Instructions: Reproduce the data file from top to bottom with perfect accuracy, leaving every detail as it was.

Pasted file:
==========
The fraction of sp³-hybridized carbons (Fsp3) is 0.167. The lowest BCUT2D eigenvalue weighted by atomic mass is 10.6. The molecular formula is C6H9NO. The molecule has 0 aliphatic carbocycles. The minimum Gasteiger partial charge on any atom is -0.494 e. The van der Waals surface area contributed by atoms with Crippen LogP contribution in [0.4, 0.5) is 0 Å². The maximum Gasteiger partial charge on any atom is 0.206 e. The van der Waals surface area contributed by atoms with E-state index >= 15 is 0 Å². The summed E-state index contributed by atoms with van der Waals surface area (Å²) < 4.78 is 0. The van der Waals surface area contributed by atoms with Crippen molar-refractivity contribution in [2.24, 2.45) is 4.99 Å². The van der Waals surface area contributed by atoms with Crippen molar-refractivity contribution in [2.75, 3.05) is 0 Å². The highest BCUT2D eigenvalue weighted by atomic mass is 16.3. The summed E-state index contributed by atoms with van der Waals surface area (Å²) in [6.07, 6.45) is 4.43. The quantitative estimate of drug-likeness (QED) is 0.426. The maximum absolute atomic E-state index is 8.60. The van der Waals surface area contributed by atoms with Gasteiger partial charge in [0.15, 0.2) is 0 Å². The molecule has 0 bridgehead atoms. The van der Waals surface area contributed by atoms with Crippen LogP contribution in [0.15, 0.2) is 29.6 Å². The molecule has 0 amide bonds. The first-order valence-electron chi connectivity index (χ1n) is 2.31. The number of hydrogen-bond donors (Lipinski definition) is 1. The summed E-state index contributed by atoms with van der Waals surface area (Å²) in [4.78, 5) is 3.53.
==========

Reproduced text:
The fraction of sp³-hybridized carbons (Fsp3) is 0.167. The lowest BCUT2D eigenvalue weighted by atomic mass is 10.6. The molecular formula is C6H9NO. The molecule has 0 aliphatic carbocycles. The minimum Gasteiger partial charge on any atom is -0.494 e. The van der Waals surface area contributed by atoms with Crippen LogP contribution in [0.4, 0.5) is 0 Å². The maximum Gasteiger partial charge on any atom is 0.206 e. The van der Waals surface area contributed by atoms with E-state index >= 15 is 0 Å². The summed E-state index contributed by atoms with van der Waals surface area (Å²) < 4.78 is 0. The van der Waals surface area contributed by atoms with Crippen molar-refractivity contribution in [2.24, 2.45) is 4.99 Å². The van der Waals surface area contributed by atoms with Crippen molar-refractivity contribution in [2.75, 3.05) is 0 Å². The highest BCUT2D eigenvalue weighted by atomic mass is 16.3. The summed E-state index contributed by atoms with van der Waals surface area (Å²) in [6.07, 6.45) is 4.43. The quantitative estimate of drug-likeness (QED) is 0.426. The maximum absolute atomic E-state index is 8.60. The van der Waals surface area contributed by atoms with Gasteiger partial charge in [0.15, 0.2) is 0 Å². The molecule has 0 bridgehead atoms. The van der Waals surface area contributed by atoms with Crippen LogP contribution in [0.15, 0.2) is 29.6 Å². The molecule has 0 amide bonds. The first-order valence-electron chi connectivity index (χ1n) is 2.31. The number of hydrogen-bond donors (Lipinski definition) is 1. The summed E-state index contributed by atoms with van der Waals surface area (Å²) in [4.78, 5) is 3.53.